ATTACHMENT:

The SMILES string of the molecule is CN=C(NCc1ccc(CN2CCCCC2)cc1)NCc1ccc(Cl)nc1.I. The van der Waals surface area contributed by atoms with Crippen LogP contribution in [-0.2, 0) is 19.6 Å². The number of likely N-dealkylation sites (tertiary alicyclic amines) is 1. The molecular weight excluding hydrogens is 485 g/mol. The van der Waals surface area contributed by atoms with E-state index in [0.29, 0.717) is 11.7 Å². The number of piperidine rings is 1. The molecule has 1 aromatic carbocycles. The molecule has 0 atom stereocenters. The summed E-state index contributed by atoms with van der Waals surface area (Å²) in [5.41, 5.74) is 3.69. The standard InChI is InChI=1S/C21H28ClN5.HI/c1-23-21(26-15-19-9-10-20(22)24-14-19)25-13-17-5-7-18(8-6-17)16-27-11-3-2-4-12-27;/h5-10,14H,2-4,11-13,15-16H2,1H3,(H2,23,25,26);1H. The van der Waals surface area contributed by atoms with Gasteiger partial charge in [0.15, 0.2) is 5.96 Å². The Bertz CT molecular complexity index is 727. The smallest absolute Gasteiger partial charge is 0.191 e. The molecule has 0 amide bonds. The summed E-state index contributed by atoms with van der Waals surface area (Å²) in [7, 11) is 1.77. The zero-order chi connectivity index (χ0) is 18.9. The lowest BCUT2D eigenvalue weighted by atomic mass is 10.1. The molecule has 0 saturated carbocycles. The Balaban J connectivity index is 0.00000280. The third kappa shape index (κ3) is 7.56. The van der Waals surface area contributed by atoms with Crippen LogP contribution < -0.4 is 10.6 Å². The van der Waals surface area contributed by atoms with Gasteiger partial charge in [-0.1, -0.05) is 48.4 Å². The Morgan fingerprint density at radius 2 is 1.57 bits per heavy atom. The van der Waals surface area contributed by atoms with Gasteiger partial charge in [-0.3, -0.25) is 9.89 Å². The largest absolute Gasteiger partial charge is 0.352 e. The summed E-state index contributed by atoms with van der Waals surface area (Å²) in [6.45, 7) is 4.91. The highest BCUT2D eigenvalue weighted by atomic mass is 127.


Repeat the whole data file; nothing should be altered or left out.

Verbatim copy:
The SMILES string of the molecule is CN=C(NCc1ccc(CN2CCCCC2)cc1)NCc1ccc(Cl)nc1.I. The van der Waals surface area contributed by atoms with Crippen LogP contribution in [-0.2, 0) is 19.6 Å². The number of likely N-dealkylation sites (tertiary alicyclic amines) is 1. The molecular weight excluding hydrogens is 485 g/mol. The van der Waals surface area contributed by atoms with E-state index in [0.29, 0.717) is 11.7 Å². The number of piperidine rings is 1. The molecule has 1 aromatic carbocycles. The molecule has 0 atom stereocenters. The summed E-state index contributed by atoms with van der Waals surface area (Å²) in [5.41, 5.74) is 3.69. The standard InChI is InChI=1S/C21H28ClN5.HI/c1-23-21(26-15-19-9-10-20(22)24-14-19)25-13-17-5-7-18(8-6-17)16-27-11-3-2-4-12-27;/h5-10,14H,2-4,11-13,15-16H2,1H3,(H2,23,25,26);1H. The van der Waals surface area contributed by atoms with Gasteiger partial charge in [0.15, 0.2) is 5.96 Å². The Bertz CT molecular complexity index is 727. The smallest absolute Gasteiger partial charge is 0.191 e. The molecule has 0 amide bonds. The summed E-state index contributed by atoms with van der Waals surface area (Å²) in [7, 11) is 1.77. The zero-order chi connectivity index (χ0) is 18.9. The lowest BCUT2D eigenvalue weighted by atomic mass is 10.1. The molecule has 0 saturated carbocycles. The Balaban J connectivity index is 0.00000280. The third kappa shape index (κ3) is 7.56. The van der Waals surface area contributed by atoms with Crippen LogP contribution < -0.4 is 10.6 Å². The van der Waals surface area contributed by atoms with Gasteiger partial charge in [-0.1, -0.05) is 48.4 Å². The Morgan fingerprint density at radius 2 is 1.57 bits per heavy atom. The van der Waals surface area contributed by atoms with Gasteiger partial charge in [-0.3, -0.25) is 9.89 Å². The largest absolute Gasteiger partial charge is 0.352 e. The summed E-state index contributed by atoms with van der Waals surface area (Å²) in [6.45, 7) is 4.91. The highest BCUT2D eigenvalue weighted by atomic mass is 127.